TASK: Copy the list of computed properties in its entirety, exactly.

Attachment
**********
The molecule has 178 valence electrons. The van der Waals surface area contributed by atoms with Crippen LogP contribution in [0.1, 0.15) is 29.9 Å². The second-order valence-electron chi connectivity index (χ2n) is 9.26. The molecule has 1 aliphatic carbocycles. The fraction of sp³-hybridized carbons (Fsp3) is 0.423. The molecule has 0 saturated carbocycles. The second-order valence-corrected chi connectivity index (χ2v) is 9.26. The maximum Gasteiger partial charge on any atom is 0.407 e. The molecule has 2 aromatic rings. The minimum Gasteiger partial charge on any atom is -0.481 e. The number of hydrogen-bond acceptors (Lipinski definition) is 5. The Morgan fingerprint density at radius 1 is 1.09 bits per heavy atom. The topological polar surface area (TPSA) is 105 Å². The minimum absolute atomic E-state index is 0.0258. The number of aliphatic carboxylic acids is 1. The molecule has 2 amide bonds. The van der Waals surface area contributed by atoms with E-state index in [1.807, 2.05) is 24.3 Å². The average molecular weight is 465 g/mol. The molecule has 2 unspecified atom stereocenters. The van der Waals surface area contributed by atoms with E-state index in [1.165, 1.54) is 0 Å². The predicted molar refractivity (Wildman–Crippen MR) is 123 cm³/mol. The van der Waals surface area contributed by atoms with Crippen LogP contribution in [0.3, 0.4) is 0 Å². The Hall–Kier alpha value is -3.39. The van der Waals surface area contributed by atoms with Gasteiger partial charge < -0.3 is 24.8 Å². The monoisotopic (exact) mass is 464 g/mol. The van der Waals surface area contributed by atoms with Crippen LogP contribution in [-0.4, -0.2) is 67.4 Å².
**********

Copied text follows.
The molecule has 178 valence electrons. The van der Waals surface area contributed by atoms with Crippen LogP contribution in [0.1, 0.15) is 29.9 Å². The second-order valence-electron chi connectivity index (χ2n) is 9.26. The molecule has 1 aliphatic carbocycles. The fraction of sp³-hybridized carbons (Fsp3) is 0.423. The molecule has 0 saturated carbocycles. The second-order valence-corrected chi connectivity index (χ2v) is 9.26. The maximum Gasteiger partial charge on any atom is 0.407 e. The molecule has 2 aromatic rings. The minimum Gasteiger partial charge on any atom is -0.481 e. The number of hydrogen-bond acceptors (Lipinski definition) is 5. The Morgan fingerprint density at radius 1 is 1.09 bits per heavy atom. The topological polar surface area (TPSA) is 105 Å². The minimum absolute atomic E-state index is 0.0258. The number of aliphatic carboxylic acids is 1. The molecule has 2 amide bonds. The van der Waals surface area contributed by atoms with E-state index in [1.807, 2.05) is 24.3 Å². The average molecular weight is 465 g/mol. The molecule has 2 unspecified atom stereocenters. The van der Waals surface area contributed by atoms with E-state index in [1.165, 1.54) is 0 Å². The predicted molar refractivity (Wildman–Crippen MR) is 123 cm³/mol. The van der Waals surface area contributed by atoms with Crippen LogP contribution in [0.3, 0.4) is 0 Å². The Hall–Kier alpha value is -3.39. The van der Waals surface area contributed by atoms with Gasteiger partial charge < -0.3 is 24.8 Å². The monoisotopic (exact) mass is 464 g/mol. The van der Waals surface area contributed by atoms with Crippen LogP contribution in [-0.4, -0.2) is 67.4 Å².